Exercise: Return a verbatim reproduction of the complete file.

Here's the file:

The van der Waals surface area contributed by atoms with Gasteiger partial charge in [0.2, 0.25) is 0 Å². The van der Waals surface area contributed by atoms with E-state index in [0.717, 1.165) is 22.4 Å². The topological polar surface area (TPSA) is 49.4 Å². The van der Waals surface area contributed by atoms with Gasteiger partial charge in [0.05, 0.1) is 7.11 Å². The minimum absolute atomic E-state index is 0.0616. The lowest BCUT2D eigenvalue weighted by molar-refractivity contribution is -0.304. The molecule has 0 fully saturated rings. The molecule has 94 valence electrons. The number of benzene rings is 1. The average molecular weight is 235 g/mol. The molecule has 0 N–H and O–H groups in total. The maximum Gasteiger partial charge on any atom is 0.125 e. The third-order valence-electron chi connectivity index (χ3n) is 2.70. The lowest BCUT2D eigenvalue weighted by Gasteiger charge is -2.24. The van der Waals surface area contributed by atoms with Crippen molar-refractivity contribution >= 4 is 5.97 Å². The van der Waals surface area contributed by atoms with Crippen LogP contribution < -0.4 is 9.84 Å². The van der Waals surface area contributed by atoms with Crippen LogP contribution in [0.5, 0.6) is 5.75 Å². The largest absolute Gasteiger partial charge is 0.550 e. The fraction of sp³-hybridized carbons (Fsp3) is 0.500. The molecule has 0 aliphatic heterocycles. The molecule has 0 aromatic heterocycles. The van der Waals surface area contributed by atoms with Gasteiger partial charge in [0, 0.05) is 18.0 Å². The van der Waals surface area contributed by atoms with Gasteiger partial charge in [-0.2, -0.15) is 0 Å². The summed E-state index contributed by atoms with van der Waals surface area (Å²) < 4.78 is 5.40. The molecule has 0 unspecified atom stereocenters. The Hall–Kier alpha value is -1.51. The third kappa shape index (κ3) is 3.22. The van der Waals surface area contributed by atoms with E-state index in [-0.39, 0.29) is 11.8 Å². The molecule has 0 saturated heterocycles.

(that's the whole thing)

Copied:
The van der Waals surface area contributed by atoms with Gasteiger partial charge in [0.2, 0.25) is 0 Å². The van der Waals surface area contributed by atoms with E-state index in [0.717, 1.165) is 22.4 Å². The topological polar surface area (TPSA) is 49.4 Å². The van der Waals surface area contributed by atoms with Gasteiger partial charge in [0.05, 0.1) is 7.11 Å². The minimum absolute atomic E-state index is 0.0616. The lowest BCUT2D eigenvalue weighted by molar-refractivity contribution is -0.304. The molecule has 0 fully saturated rings. The molecule has 94 valence electrons. The number of benzene rings is 1. The average molecular weight is 235 g/mol. The molecule has 0 N–H and O–H groups in total. The maximum Gasteiger partial charge on any atom is 0.125 e. The third-order valence-electron chi connectivity index (χ3n) is 2.70. The lowest BCUT2D eigenvalue weighted by Gasteiger charge is -2.24. The van der Waals surface area contributed by atoms with Crippen molar-refractivity contribution >= 4 is 5.97 Å². The van der Waals surface area contributed by atoms with Crippen LogP contribution < -0.4 is 9.84 Å². The van der Waals surface area contributed by atoms with Crippen LogP contribution in [0.5, 0.6) is 5.75 Å². The largest absolute Gasteiger partial charge is 0.550 e. The fraction of sp³-hybridized carbons (Fsp3) is 0.500. The molecule has 0 aliphatic heterocycles. The molecule has 0 aromatic heterocycles. The van der Waals surface area contributed by atoms with Gasteiger partial charge in [0, 0.05) is 18.0 Å². The van der Waals surface area contributed by atoms with Gasteiger partial charge in [-0.2, -0.15) is 0 Å². The summed E-state index contributed by atoms with van der Waals surface area (Å²) < 4.78 is 5.40. The molecule has 0 unspecified atom stereocenters. The Hall–Kier alpha value is -1.51. The third kappa shape index (κ3) is 3.22. The van der Waals surface area contributed by atoms with E-state index in [-0.39, 0.29) is 11.8 Å². The molecule has 0 saturated heterocycles.